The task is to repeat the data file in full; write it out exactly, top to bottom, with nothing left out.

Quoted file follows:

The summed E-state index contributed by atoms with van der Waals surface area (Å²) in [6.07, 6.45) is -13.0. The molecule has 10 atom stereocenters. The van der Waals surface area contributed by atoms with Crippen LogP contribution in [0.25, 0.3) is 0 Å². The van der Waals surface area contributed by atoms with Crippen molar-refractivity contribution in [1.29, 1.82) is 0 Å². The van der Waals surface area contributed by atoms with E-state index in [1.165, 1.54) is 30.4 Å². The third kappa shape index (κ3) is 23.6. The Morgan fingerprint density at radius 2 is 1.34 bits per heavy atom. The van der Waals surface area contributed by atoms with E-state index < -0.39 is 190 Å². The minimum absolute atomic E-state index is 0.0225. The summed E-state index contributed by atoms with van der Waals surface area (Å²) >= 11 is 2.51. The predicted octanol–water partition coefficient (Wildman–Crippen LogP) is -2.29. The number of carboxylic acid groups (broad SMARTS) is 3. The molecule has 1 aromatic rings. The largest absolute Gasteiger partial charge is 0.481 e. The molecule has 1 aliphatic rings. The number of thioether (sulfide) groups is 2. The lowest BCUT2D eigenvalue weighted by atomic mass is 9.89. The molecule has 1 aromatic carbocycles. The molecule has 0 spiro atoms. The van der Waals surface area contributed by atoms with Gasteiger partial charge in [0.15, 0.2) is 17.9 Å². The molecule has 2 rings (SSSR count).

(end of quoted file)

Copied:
The summed E-state index contributed by atoms with van der Waals surface area (Å²) in [6.07, 6.45) is -13.0. The molecule has 10 atom stereocenters. The van der Waals surface area contributed by atoms with Crippen LogP contribution in [0.25, 0.3) is 0 Å². The van der Waals surface area contributed by atoms with Crippen molar-refractivity contribution in [1.29, 1.82) is 0 Å². The van der Waals surface area contributed by atoms with E-state index in [1.165, 1.54) is 30.4 Å². The third kappa shape index (κ3) is 23.6. The Morgan fingerprint density at radius 2 is 1.34 bits per heavy atom. The van der Waals surface area contributed by atoms with E-state index < -0.39 is 190 Å². The minimum absolute atomic E-state index is 0.0225. The summed E-state index contributed by atoms with van der Waals surface area (Å²) >= 11 is 2.51. The predicted octanol–water partition coefficient (Wildman–Crippen LogP) is -2.29. The number of carboxylic acid groups (broad SMARTS) is 3. The molecule has 1 aromatic rings. The largest absolute Gasteiger partial charge is 0.481 e. The molecule has 1 aliphatic rings. The number of thioether (sulfide) groups is 2. The lowest BCUT2D eigenvalue weighted by atomic mass is 9.89. The molecule has 1 aromatic carbocycles. The molecule has 0 spiro atoms. The van der Waals surface area contributed by atoms with Gasteiger partial charge in [0.15, 0.2) is 17.9 Å². The molecule has 2 rings (SSSR count).